by Pat Hanahoe-Dosch
In the dark, a man squatted on the coarse sand by the surf, his sarong lifted up behind him. Jane quickly looked away. The moon was a thin finger nail paring, the only light, brief flashes of white from the breaking waves. A few steps more and the man was just a shadow in the dark, moist wind.
Lights from the fishing boats bobbed on the horizon like candles among the swells. Jane knew the Sri Lankan coastline of palm and coconut trees, hotels, beaches, rocks and broken boats was still there, but hidden in the in-between hour before the first grey glimpse of sunrise. She waited for dawn. She’d been on the island for five days, but still couldn’t adjust to the time difference.
The fishing boats grew larger and clearer, heading for the lagoon and fish market. Crows clustered in their usual annoying watches, eyes on anything they could steal.
The dark slowly drifted away into small clouds. But she knew there would be no shift in weather. The rainy season seemed to have abandoned this southern side of the huge island. She had read somewhere that the 2004 tsunami had changed the coastline so much that it also changed the weather. In America, she hadn’t thought about what that meant. Here, now, so much had been rebuilt or repaired it was hard to imagine what it had been like. Stranger even than imagining this village during the civil war. She was glad all that was over. A man she had met on the train from Colombo told her the entire island had paid a terrible price to end the war and were still paying. She was no journalist. The rumors were just stories on the Internet.
Back in her hotel room, Jane boiled water in the electric tea kettle by the phone. The ceiling fan wobbled loosely as it spun, as though ready to drop out of the plaster. She opened the balcony door to catch the breezes from the ocean despite the danger of crows hopping in from off the railing when she wasn’t looking.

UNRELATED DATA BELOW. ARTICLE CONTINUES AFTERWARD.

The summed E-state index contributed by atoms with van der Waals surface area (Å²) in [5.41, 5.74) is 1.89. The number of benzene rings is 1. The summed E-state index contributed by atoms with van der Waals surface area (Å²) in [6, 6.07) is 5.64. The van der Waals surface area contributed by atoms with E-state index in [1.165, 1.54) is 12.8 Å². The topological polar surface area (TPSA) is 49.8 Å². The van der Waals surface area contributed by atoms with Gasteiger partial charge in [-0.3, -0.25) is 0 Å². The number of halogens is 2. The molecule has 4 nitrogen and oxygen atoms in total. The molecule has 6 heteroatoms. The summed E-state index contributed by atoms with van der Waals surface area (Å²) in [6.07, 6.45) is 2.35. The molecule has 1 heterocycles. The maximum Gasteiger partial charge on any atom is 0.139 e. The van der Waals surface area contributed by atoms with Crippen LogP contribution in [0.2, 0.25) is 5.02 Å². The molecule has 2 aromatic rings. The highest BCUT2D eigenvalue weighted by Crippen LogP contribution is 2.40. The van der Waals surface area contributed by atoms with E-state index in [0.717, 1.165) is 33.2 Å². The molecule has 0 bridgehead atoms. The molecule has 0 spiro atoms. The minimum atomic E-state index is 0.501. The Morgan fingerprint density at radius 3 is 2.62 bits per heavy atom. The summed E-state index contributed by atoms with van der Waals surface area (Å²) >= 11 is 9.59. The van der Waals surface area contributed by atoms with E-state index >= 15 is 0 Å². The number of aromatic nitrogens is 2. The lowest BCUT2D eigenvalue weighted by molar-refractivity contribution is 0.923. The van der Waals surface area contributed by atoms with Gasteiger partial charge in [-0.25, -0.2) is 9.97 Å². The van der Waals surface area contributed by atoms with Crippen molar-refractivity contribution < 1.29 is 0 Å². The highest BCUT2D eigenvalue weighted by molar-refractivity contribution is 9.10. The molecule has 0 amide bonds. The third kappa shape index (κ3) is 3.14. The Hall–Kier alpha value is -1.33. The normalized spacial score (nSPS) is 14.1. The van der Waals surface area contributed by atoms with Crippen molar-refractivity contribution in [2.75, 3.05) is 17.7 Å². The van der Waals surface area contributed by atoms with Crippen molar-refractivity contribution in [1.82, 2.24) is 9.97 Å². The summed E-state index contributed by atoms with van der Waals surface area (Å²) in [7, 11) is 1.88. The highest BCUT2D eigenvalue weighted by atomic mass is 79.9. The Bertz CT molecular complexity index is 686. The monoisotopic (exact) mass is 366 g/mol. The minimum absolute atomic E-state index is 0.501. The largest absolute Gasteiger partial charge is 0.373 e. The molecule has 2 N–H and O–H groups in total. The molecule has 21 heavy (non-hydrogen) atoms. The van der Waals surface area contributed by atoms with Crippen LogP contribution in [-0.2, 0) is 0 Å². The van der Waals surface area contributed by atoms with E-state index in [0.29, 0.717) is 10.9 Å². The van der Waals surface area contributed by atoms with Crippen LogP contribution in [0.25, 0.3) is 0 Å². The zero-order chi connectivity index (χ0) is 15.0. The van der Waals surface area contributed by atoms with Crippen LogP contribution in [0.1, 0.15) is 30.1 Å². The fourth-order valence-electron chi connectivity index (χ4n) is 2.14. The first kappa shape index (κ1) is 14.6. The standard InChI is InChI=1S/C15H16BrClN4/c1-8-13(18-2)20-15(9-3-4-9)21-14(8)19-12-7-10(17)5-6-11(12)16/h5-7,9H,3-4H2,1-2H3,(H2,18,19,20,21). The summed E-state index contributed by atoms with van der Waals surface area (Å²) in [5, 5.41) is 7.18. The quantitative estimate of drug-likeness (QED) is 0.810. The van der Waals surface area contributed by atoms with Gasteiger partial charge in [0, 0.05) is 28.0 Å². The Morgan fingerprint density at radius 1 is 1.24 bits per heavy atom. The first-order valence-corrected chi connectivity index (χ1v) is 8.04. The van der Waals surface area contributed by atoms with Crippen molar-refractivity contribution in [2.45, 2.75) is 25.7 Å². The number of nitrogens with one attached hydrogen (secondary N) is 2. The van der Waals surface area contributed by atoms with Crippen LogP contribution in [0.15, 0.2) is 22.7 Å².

She sipped the dark Ceylon tea. She had bought it at a plantation two days ago, so it was a good grade, but not the best – that was too expensive, even here.
Outside there were sounds the village waking up: a few conversations in Sinhalese along the edge of the courtyard, an occasional car horn or bicycle bell from the street past the hotel fence, tuktuk and car engines murmuring in the distance.
Then there were three gunshots--fast--and screams. She choked on the tea she’d just swallowed. Engines and tires screamed, too.
She could see nothing from the balcony. She waited, listening. She heard nothing but dogs barking uncontrollably. She grabbed her room key, slid on a pair of sandals, ran down the corridor and then a steep flight of steps to the lobby to ask what was happening. There was no one there. Outside, on the street, there was no one, either.
She walked down the sidewalk, past closed shops, looking for police cars or an ambulance. She could see nothing.
Back in the hotel lobby, things looked normal. The desk clerk looked away when she asked what had happened. “Nothing,” he said. “Don’t worry. Breakfast will be ready soon.” Jane could hear the clatter of dishes and pans from the dining area, off the beach, surrounded by screens.
She went back to her room. She had forgotten to close the balcony door. A crow fluttered out as she walked in. A bag that had been filled with crackers lay in tatters on the ground with only crumbs left in it. The damage could have been worse, she thought, cleaning up the mess.
Outside in the courtyard, a man began cleaning the pool. Jane boiled more water. She didn’t know what else to do. Only the waves beating on the beach’s edge disturbed the brittle, mute air from the streets she could not see from her balcony.
Pat Hanahoe-Dosch has an MFA from the University of Arizona in Tucson, Arizona, and is currently an Associate Professor of English at Harrisburg Area Community College, Lancaster campus. Her poems have been published in The Atticus Review, Confrontation, The Red River Review, San Pedro River Review, Red Ochre Lit, Nervous Breakdown, The Poetry Super Highway, Quantum Poetry Magazine, The Paterson Literary Review, Abalone Moon, Switched-on Gutenberg, and Paterson: The Poets’ City (an anthology edited by Maria Mazziotti Gillan), among others. Pat’s nonfiction articles have appeared in Travel Belles, On a Junket, and Wholistic Living News.
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